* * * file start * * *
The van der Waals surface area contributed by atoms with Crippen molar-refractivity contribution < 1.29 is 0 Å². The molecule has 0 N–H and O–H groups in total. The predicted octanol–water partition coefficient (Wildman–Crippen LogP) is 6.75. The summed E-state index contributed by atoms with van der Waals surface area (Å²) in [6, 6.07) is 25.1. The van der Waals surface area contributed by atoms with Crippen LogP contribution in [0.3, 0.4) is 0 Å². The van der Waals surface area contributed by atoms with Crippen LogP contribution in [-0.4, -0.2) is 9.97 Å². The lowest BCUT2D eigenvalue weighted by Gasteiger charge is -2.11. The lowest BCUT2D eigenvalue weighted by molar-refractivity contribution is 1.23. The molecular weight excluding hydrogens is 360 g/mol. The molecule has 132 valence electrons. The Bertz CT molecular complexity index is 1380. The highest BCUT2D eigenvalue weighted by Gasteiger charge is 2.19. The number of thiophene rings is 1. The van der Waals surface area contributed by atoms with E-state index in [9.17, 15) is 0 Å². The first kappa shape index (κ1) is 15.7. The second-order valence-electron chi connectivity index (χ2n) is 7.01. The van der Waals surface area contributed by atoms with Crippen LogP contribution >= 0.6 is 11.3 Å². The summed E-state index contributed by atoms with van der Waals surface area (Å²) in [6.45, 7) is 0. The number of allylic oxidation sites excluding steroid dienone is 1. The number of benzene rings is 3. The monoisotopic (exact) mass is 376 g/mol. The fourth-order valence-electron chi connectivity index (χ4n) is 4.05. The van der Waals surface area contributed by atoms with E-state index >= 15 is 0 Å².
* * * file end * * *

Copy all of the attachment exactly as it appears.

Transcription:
The van der Waals surface area contributed by atoms with Crippen molar-refractivity contribution < 1.29 is 0 Å². The molecule has 0 N–H and O–H groups in total. The predicted octanol–water partition coefficient (Wildman–Crippen LogP) is 6.75. The summed E-state index contributed by atoms with van der Waals surface area (Å²) in [6, 6.07) is 25.1. The van der Waals surface area contributed by atoms with Crippen LogP contribution in [0.3, 0.4) is 0 Å². The van der Waals surface area contributed by atoms with Crippen LogP contribution in [-0.4, -0.2) is 9.97 Å². The lowest BCUT2D eigenvalue weighted by Gasteiger charge is -2.11. The lowest BCUT2D eigenvalue weighted by molar-refractivity contribution is 1.23. The molecular weight excluding hydrogens is 360 g/mol. The molecule has 132 valence electrons. The Bertz CT molecular complexity index is 1380. The highest BCUT2D eigenvalue weighted by Gasteiger charge is 2.19. The number of thiophene rings is 1. The van der Waals surface area contributed by atoms with E-state index in [9.17, 15) is 0 Å². The first kappa shape index (κ1) is 15.7. The second-order valence-electron chi connectivity index (χ2n) is 7.01. The van der Waals surface area contributed by atoms with Crippen LogP contribution >= 0.6 is 11.3 Å². The summed E-state index contributed by atoms with van der Waals surface area (Å²) in [6.45, 7) is 0. The number of allylic oxidation sites excluding steroid dienone is 1. The number of benzene rings is 3. The monoisotopic (exact) mass is 376 g/mol. The fourth-order valence-electron chi connectivity index (χ4n) is 4.05. The van der Waals surface area contributed by atoms with E-state index >= 15 is 0 Å².